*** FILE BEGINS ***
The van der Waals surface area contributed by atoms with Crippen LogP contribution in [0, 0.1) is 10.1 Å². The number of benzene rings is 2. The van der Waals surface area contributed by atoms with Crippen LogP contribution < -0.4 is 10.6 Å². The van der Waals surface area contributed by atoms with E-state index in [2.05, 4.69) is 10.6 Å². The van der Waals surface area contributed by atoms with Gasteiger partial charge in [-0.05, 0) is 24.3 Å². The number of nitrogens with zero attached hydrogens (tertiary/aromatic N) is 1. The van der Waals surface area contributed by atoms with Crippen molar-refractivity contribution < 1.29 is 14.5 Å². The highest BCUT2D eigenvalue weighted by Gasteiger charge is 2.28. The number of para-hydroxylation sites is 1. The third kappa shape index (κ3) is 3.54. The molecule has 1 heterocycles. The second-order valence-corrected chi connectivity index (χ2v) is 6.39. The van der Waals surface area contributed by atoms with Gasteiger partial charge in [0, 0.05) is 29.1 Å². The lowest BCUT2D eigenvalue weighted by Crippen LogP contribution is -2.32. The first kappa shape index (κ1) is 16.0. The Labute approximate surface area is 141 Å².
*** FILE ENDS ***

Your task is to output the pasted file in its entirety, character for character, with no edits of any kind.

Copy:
The van der Waals surface area contributed by atoms with Crippen LogP contribution in [0, 0.1) is 10.1 Å². The number of benzene rings is 2. The van der Waals surface area contributed by atoms with Crippen LogP contribution < -0.4 is 10.6 Å². The van der Waals surface area contributed by atoms with E-state index in [2.05, 4.69) is 10.6 Å². The van der Waals surface area contributed by atoms with Gasteiger partial charge in [-0.05, 0) is 24.3 Å². The number of nitrogens with zero attached hydrogens (tertiary/aromatic N) is 1. The van der Waals surface area contributed by atoms with Crippen molar-refractivity contribution < 1.29 is 14.5 Å². The highest BCUT2D eigenvalue weighted by Gasteiger charge is 2.28. The number of para-hydroxylation sites is 1. The third kappa shape index (κ3) is 3.54. The molecule has 1 heterocycles. The second-order valence-corrected chi connectivity index (χ2v) is 6.39. The van der Waals surface area contributed by atoms with Gasteiger partial charge in [0, 0.05) is 29.1 Å². The lowest BCUT2D eigenvalue weighted by Crippen LogP contribution is -2.32. The first kappa shape index (κ1) is 16.0. The Labute approximate surface area is 141 Å².